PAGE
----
US Judge Orders Guantanamo Prisoner Jawad Freed

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US Judge Orders Guantanamo Prisoner Jawad Freed

Jeremy Pelofsky

A US flag flies above a razorwire-topped fence at the detention facility at the US Naval Station in Guantanamo Bay, Cuba. US prosecutors plan to send Mohammed Jawad, one of the youngest detainees held at Guantanamo Bay, back to Afghanistan after military and civilian judges said almost all evidence against him was extracted through torture. (AFP/POOL/File/Mandel Ngan)

WASHINGTON - A U.S. judge on Thursday ordered that one of the youngest detainees held at the controversial Guantanamo Bay prison be released for what is expected to be a trip home to Afghanistan.

U.S. District Court Judge Ellen Huvelle said she hoped Mohammed Jawad -- accused of throwing a grenade that injured two U.S. soldiers and their interpreter in Kabul in late 2002 -- would be en route home by August 24.

Despite Huvelle's ruling, U.S. attorneys said they might pursue a new case against Jawad.

Jawad's release would be the first under new stricter rules set by the U.S. Congress for dealing with the remaining 229 detainees held at the prison at a U.S. naval base in Cuba. President Barack Obama wants the prison closed by early 2010, potentially setting a path for future transfers or releases.

"Enough has been imposed on this young man," Huvelle told a packed courtroom.

Much of the previous evidence against Jawad has been thrown out because it was obtained through torture, she said. The government of Afghanistan repeatedly has asked that Jawad be returned and his lawyers expect that if he is sent back, he will be set free.

Huvelle gave the government until August 6 to file the paperwork with Congress. Then the administration would have to wait 15 days to transfer him under rules set by Congress.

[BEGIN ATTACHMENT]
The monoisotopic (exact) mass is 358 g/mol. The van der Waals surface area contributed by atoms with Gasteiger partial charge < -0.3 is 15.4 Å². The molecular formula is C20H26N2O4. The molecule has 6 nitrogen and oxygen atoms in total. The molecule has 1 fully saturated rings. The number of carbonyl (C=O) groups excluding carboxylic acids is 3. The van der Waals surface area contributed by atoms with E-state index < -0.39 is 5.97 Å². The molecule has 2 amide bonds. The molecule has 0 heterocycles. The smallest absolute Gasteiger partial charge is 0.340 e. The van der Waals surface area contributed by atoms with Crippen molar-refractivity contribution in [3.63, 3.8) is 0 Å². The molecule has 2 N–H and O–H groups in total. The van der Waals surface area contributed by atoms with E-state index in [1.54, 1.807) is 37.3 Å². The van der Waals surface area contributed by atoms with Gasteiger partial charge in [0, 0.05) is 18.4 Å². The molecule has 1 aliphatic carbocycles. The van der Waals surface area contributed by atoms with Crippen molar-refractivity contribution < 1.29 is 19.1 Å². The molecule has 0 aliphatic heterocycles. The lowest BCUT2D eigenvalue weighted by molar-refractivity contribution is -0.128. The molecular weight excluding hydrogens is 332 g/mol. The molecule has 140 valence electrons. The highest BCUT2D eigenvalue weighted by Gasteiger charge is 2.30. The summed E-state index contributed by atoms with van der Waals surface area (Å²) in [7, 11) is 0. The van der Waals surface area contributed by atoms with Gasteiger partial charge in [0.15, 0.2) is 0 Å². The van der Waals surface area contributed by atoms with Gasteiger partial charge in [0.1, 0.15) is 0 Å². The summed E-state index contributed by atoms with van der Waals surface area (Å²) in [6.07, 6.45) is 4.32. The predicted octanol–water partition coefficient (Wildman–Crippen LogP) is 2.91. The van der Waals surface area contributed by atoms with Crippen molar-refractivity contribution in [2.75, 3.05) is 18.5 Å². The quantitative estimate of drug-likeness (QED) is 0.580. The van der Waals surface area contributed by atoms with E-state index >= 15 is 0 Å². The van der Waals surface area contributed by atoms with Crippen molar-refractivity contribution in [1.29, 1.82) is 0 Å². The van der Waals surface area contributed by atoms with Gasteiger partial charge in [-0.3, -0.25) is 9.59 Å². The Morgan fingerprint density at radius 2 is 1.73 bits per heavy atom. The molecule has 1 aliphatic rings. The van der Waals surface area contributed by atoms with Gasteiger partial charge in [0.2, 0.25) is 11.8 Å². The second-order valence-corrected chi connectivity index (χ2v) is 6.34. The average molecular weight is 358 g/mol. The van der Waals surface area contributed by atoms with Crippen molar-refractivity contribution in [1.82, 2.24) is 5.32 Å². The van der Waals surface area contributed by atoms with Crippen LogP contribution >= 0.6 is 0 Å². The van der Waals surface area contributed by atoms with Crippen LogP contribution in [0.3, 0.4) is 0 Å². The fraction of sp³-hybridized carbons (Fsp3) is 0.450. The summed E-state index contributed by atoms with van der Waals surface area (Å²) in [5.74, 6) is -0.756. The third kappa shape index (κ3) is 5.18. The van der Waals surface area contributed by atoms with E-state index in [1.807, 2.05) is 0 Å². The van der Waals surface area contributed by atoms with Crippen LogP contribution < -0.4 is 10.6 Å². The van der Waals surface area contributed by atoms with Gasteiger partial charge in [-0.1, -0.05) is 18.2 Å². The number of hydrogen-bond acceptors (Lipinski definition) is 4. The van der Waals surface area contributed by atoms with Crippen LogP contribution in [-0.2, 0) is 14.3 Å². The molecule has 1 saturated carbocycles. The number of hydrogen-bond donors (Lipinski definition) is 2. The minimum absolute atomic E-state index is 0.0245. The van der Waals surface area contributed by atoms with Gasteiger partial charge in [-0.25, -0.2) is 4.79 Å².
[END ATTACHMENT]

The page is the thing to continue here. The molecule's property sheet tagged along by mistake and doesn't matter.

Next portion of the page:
Deputy Assistant Attorney General Ian Gershengorn told the judge government lawyers still were investigating a possible criminal case in U.S. federal court against Jawad, which could be an obstacle to his repatriation. They have told the court they have new evidence against him, which his lawyers dispute.

If the government tries to pursue charges, they would have to notify Congress and wait 45 days before they could bring Jawad to U.S. soil for detention and trial.

Huvelle said she saw substantial hurdles for the government if it tries to pursue such a case, including his mental capacity and whether they could conduct a speedy trial.

Still, Gershengorn said that the Obama administration was negotiating with the Afghan government terms of Jawad's transfer.

Jawad has been held at the prison for more than six years and is one of the youngest detainees. His lawyers argue that he was about 12 when he was arrested in 2002 but the Pentagon disputes that and has said bone scans indicated he had turned 18 when he was sent to Guantanamo in early 2003.

(Editing by Bill Trott)

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